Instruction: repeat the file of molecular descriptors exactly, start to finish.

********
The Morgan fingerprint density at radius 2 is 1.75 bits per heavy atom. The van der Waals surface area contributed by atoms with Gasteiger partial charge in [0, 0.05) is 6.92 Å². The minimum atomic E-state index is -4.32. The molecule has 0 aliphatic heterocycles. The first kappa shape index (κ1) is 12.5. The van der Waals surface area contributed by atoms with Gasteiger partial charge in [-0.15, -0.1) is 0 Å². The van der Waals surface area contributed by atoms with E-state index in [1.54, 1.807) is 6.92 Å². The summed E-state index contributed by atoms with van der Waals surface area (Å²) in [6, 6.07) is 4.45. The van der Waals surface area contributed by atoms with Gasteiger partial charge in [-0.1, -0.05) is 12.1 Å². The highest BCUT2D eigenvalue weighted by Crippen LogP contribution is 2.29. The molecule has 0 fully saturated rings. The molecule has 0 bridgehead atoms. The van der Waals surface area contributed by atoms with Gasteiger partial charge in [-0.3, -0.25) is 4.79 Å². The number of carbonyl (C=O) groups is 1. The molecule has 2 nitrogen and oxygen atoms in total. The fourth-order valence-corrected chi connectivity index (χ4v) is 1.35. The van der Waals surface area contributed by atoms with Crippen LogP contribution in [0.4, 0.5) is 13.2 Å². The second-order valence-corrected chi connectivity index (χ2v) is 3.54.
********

The Morgan fingerprint density at radius 2 is 1.75 bits per heavy atom. The van der Waals surface area contributed by atoms with Gasteiger partial charge in [0, 0.05) is 6.92 Å². The minimum atomic E-state index is -4.32. The molecule has 0 aliphatic heterocycles. The first kappa shape index (κ1) is 12.5. The van der Waals surface area contributed by atoms with Gasteiger partial charge in [-0.15, -0.1) is 0 Å². The van der Waals surface area contributed by atoms with E-state index in [1.54, 1.807) is 6.92 Å². The summed E-state index contributed by atoms with van der Waals surface area (Å²) in [6, 6.07) is 4.45. The van der Waals surface area contributed by atoms with Gasteiger partial charge in [-0.1, -0.05) is 12.1 Å². The highest BCUT2D eigenvalue weighted by Crippen LogP contribution is 2.29. The molecule has 0 fully saturated rings. The molecule has 0 bridgehead atoms. The van der Waals surface area contributed by atoms with Gasteiger partial charge in [-0.3, -0.25) is 4.79 Å². The number of carbonyl (C=O) groups is 1. The molecule has 2 nitrogen and oxygen atoms in total. The fourth-order valence-corrected chi connectivity index (χ4v) is 1.35. The van der Waals surface area contributed by atoms with Crippen LogP contribution in [0.4, 0.5) is 13.2 Å². The second-order valence-corrected chi connectivity index (χ2v) is 3.54.